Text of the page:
Alok Industries mulls exit from retail business

Last Updated: Thu, Jan 10, 2013 02:31 hrs

Textile major Alok Industries is looking at exiting its retail ventures as it wants to focus on its core businesses’ and shift from non-core businesses such as retail which have increased its debt burden.

“On a turnover of Rs 12,000 crore, there is no sanity of Rs 40 to 50 crore revenues coming from the retail segment. Retail is a non-core segment for us,” sources close to the development told Business Standard.

The company had a debt burden of Rs 16,000 crore as of March 2012 and a debt equity of 4.6:1.

Alok, it is learnt, is looking at hiving off or exiting its five-year old apparel retail business, H&A’ and 200-store strong Store Twenty One’, a UK-based retail chain owned by the company.

“Post the government approval for foreign direct investment in multi-brand retail, the company believes that it can sell the H&A business to foreign investors,” said the sources. Alok is also looking for buyers for Store Twenty One.

Once Alok exits H&A, the agreement with Australian cricketer Brett Lee’s Active Wear’ and the exclusive production and distribution agreement with the UK’s renowned brand Savile Row’ will come to an end.

“Those agreements remain as long as the business runs,” the sources said.

Alok has already closed 45 loss-making stores of H&A out of the 190 exclusive stores it had. “Store Twenty One has not made any profits so far,” said the sources.

Alok acquired the Store Twenty One chain in 2007. Store Twenty One chain saw its earnings before interest, tax, depreciation and amortisation fall to £4 million (Rs 34.7 crore) for the quarter ended June 2012.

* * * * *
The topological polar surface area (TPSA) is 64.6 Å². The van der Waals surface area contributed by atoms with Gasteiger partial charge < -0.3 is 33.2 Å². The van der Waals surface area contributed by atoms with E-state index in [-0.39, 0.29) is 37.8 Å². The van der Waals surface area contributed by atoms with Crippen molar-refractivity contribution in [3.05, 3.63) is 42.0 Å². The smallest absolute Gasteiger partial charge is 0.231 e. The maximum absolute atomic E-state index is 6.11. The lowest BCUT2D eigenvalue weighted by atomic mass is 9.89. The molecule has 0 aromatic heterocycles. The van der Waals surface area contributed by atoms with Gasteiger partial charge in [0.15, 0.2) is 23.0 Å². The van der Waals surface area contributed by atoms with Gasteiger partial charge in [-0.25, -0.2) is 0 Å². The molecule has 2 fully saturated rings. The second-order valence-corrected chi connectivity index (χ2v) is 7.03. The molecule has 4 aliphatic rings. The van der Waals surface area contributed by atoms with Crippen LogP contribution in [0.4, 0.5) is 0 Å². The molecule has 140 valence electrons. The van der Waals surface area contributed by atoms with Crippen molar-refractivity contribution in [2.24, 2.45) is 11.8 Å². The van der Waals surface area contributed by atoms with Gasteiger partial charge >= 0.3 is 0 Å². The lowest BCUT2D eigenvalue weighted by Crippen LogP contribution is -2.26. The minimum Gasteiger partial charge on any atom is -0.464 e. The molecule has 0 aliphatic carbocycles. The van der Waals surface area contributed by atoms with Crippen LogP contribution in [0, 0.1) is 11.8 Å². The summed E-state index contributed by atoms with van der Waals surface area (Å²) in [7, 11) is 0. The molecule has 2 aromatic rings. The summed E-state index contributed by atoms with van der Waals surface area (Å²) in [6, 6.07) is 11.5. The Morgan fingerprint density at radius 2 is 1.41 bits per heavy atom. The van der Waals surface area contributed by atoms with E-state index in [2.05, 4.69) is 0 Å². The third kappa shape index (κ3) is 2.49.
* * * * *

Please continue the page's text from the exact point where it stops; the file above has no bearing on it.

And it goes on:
Alok is also selling its real estate assets to reduce debt. It has sold several floors at the Peninsula Business Park in Lower Parel for Rs 1,030 crore.

Business Standard made repeated calls to Alok’s top executives for comments. But they could not be reached.

Another textile major Welspun India has shut most stores of its Welhome’ chain and is now selling products to franchisee retailers on a sold out’ basis.

“Welhome was a one-of-its-kind model and too early for its time. While sales were good, increase in real estate costs, labour and service tax all posed problems,” said Dipali Goenka, managing director, Welspun Global Brands Ltd, which manages the chain.

However, Welspun is developing another retail format, Spaces Home & Beyond’ which is a shop-in-shop concept. “The company currently has 200 such shop-in-shops and they are seeing a growth of 25 to 30 per cent,” Goenka said. Each counter has a size of 150 to 200 sq ft.

Currently, retail accounts for five to eight per cent of the total turnover of Welspun India and the company is planning on taking it to 10-15 per cent.

Welspun expects the retail business to be around Rs 100 crore this year. “Retail is going to be a growth engine and we are formulating retail strategy,” Goenka said.

Analysts said textile companies lacked a separate growth strategy for retail.

“Textile companies should have understood that their competitiveness in manufacturing would not translate into that of retail. They are two separate areas and need full time management focus,” said Prashant Aggarwal, deputy managing director of Wazir Advisors, a retail consultancy.

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